Be sure to also check out our own more in depth tips page on how to find a quality used car
This information is a cut and paste from Portland’s Police Bureau – http://www.portlandoregon.gov/police/article/187076
Basic information but useful
1. Check car-fax. Anyone with internet access can go to www.carfax.com and check a vehicle by its VIN number. Carfax charges a small fee but it is well worth it. Check with your local police agency to see if the vehicle is stolen. Remember, if you buy a stolen car, you may not recover your money even if the person that sold it to you is arrested. It is up to you to be sure that the vehicle you are buying is legitimate.
2. Craigslist, Ebay: Craigslist and Ebay have hints on how to avoid scams. Be aware that most of the sellers on internet auction and classified ad sites are legitimate. However you assume the risk when making a purchase so check the sellers history if you are able to.
3. Suspicious sellers and cars: Anyone selling you a car should have a title. If they don’t, walk away from the deal. There are many reasons why a person may not have a title, but there is no reason to buy a car without one. If you buy a car without a title, you will have to go to DMV and apply for a lost or stolen title. By that time you may realize that you have bought a stolen car. Even if it’s not stolen, you will have to prove that you legitimately own the car now. Avoid that hassle and only buy cars with titles.
4. Be suspicious of deals too good to be true. There is a reason that the person is selling a car so cheaply, and most of them are not good for the buyer. Look the title over for signs of fraud (erasures, copies, VIN number does not match vehicle, vehicle description does not match vehicle, mileage is inconsistent.) If the vehicle has been totaled and rebuilt the title should note that it is either a salvage vehicle or a reconstructed vehicle. If there are indications that the vehicle has been rebuilt, but there is no flag on the title, be suspicious.
5. Ask for ID of the seller to prove that the name on the title is the person you are dealing with. If it is a private seller and not a dealer, they should be the person listed on the title. If they are a dealer, they should have a dealer’s license and should have no problem proving that they own the car they are selling. No legitimate seller will have a problem with telling you who they are.
6. If you are selling a car it’s up to you what you accept for payment. It’s recommended that you only take cash and cashier’s checks. Call the bank listed on the cashier’s check to check the funds. If you accept a personal check, you assume the risk, even if it appears legitimate.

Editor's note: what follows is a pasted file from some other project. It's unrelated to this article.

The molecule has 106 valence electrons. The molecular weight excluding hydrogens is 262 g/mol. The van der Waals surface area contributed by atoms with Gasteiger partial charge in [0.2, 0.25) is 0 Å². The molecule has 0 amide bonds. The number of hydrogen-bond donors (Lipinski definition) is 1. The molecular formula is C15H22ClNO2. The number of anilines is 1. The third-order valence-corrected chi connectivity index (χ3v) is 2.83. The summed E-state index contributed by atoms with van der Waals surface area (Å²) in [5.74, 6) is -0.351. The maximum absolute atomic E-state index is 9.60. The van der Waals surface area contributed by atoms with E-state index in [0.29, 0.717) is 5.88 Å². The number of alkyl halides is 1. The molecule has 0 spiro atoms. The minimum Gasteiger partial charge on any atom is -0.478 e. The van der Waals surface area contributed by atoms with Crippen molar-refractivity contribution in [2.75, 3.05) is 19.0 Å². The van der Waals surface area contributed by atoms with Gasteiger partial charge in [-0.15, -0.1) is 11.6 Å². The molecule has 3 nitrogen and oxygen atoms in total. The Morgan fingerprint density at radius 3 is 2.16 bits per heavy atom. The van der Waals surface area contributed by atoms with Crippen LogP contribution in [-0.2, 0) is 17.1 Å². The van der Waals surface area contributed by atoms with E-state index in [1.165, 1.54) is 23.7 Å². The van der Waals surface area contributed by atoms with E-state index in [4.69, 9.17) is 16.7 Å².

Additional Common-Sense Advice for Buyers from Autotrader.com
Buying a car you find online is a lot like buying a car through a classified ad in the newspaper. In either case, use your best judgment.
- Know the car’s market value
- Be suspicious of a vehicle priced significantly below market value. If it sounds too good to be true, it probably is.
- Obtain a vehicle history report
- A vehicle history report can provide useful information, such as who holds the title to the car and whether the car has been in an accident reported to authorities. You’ll also find out whether the car was ever reported stolen, salvaged or damaged. (We include a History report and often additional information with every inspection)
- Inspect the car
Schedule an inspection with a professional mechanic or an inspection service if the car is not in your area. An early inspection can help you identify problems. However, keep in mind that an inspection isn’t a warranty and won’t guarantee a car is free from defects or that inspectors have identified all existing problems.
- Confirm contact information
- Before you send payment, verify the seller’s street address and phone number- an email address is not enough. ZIP codes, area codes and addresses should match up. Be wary if the seller is located overseas. (BAD ADVICE – Work with sellers face to face only)
- Use email wisely
- Avoid sending sensitive personal or financial information (such as your social security number, credit card number or checking account number) to a seller via email. Remember that email communications are not secure and can be easily forwarded to others.
- Get a detailed receipt
- Ask the seller for a receipt that states whether the vehicle is being sold with a warranty or “as is.”
- Get title to the vehicle
- Make sure you know what’s required in your state to transfer title to the vehicle you’re buying.